2018-04-19 / Life in Leelanau

WORTH PROTECTING

Leo Creek Preserve serves as outdoor oasis, classroom in Suttons Bay
By Amy Hubbell
Of The Enterprise staff


STUDENTS FROM the LIFT teen center in Suttons Bay help turn over soil at the Leo Creek Preserve. STUDENTS FROM the LIFT teen center in Suttons Bay help turn over soil at the Leo Creek Preserve. There’s a spot, tucked away in the Village of Suttons Bay, that served as the outdoor classroom for dozens of children.

Those lessons and others continue today at the Leo Creek Preserve, which was scheduled to be the center of Earth Day activities Sunday in Suttons Bay. However, heavy snow forced the event to be cancelled.

The preserve is a precious place to Kate Thornhill, whose children explored the property while students at the county’s first Montessori School, the Suttons Bay Montessori Children’s House in the 1990s.

“I worked as an accountant to support the family. But this is my true passion,” Thornhill said.

The property, located along the Leelanau Trail south of Fourth Street, was purchased by Thornhill and her family in 2016 and has been under a conservation easement with the Leelanau Conservancy since May 2017.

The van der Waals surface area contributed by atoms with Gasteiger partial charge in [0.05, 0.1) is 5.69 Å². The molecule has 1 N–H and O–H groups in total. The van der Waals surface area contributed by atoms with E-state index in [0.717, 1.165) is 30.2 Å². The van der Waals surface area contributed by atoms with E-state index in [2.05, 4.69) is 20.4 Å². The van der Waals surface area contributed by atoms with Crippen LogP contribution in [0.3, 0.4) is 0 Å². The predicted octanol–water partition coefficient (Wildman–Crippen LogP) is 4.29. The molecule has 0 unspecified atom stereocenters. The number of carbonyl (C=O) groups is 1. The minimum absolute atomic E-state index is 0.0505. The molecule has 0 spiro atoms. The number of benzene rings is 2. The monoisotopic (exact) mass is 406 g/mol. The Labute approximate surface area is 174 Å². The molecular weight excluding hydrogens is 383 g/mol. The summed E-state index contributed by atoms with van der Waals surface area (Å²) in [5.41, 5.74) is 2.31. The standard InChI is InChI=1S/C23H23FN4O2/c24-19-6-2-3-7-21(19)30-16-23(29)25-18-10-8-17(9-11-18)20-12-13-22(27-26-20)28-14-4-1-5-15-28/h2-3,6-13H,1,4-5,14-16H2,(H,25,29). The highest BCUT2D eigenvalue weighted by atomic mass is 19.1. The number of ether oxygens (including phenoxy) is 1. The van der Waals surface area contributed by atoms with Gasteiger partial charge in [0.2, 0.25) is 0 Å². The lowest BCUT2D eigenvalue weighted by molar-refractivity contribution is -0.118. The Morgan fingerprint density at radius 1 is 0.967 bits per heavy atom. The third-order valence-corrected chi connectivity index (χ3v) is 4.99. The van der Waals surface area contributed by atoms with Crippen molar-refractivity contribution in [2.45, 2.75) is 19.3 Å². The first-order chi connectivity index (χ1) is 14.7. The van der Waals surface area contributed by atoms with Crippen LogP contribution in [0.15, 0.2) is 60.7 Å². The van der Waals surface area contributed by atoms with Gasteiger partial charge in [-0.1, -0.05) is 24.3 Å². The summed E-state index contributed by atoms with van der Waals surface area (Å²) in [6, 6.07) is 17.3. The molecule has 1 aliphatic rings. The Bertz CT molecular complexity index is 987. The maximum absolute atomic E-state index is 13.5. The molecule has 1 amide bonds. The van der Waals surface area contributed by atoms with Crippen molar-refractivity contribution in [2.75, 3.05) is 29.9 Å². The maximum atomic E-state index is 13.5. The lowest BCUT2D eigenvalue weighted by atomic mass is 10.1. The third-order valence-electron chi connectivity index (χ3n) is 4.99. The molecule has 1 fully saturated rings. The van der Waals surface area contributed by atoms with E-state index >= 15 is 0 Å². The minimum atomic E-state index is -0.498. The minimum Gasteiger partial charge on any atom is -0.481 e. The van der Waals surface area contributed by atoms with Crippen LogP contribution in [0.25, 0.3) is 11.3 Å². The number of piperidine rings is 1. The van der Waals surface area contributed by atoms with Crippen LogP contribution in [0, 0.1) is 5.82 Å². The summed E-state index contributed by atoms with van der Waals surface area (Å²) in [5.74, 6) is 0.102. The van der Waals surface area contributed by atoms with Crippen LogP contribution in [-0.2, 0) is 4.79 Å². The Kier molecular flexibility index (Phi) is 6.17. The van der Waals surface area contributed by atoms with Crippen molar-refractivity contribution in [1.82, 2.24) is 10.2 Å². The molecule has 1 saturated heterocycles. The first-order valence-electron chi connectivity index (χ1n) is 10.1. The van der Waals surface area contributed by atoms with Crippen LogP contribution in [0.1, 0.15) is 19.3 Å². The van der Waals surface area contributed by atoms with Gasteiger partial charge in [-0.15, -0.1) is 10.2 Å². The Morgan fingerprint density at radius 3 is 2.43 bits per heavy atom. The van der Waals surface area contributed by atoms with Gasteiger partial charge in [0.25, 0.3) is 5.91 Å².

KATE THORNHILL spoke recently to Suttons Bay-Leelanau County Rotarians about the Leo Creek Preserve, a 9-acre natural area located within the Village of Suttons Bay. KATE THORNHILL spoke recently to Suttons Bay-Leelanau County Rotarians about the Leo Creek Preserve, a 9-acre natural area located within the Village of Suttons Bay. “It started out with soil science and botany and it’s gone way beyond what I ever thought it would,” she said.

Thornhill and her non-profit Leo Creek Preserve board have made great strides toward their mission: to provide an outdoor learning laboratory for people of all ages to enjoy.

Part of the preserve’s allure is that visitors have to want to get there.

The only access to the property is via the Leelanau Trail. But it is well within walking distance of Suttons Bay School and Tendercare, which is now MediLodge of Leelanau.

A half-mile walking trail leads explorers to the preserve’s 2,250 feet of frontage on Leo Creek, which flows from a wetland south and east of the preserve and drains into Suttons Bay. Future plans are to expand the trail to a one-mile loop.

“The stream is one of the two healthiest in Leelanau County,” Thornhill said.

Periodic samples are taken as part of water quality monitoring by the Leelanau Conservancy. However, this spring, Thornhill will be working with several area schools as students participate in creek ecology/macro-invertebrate sampling and identification.

Elsewhere on the preserve, trees have been cleared and 1 1/4 acres are designated for agricultural use.

“Permaculture” gardening, intended to be sustainable and self-sufficient, is practiced on site. Examples of methods used are companion planting and intensive planting without tillage and amending the soil using biochar.

Student volunteers from the LIFT teen center in Suttons Bay were at the preserve last week, helping out with the biochar process by gathering limbs and brush.

It was a learning opportunity.

“Biochar comes from slow burning the wood,” Thornhill told the kids. “The material afterward has a lot of surface

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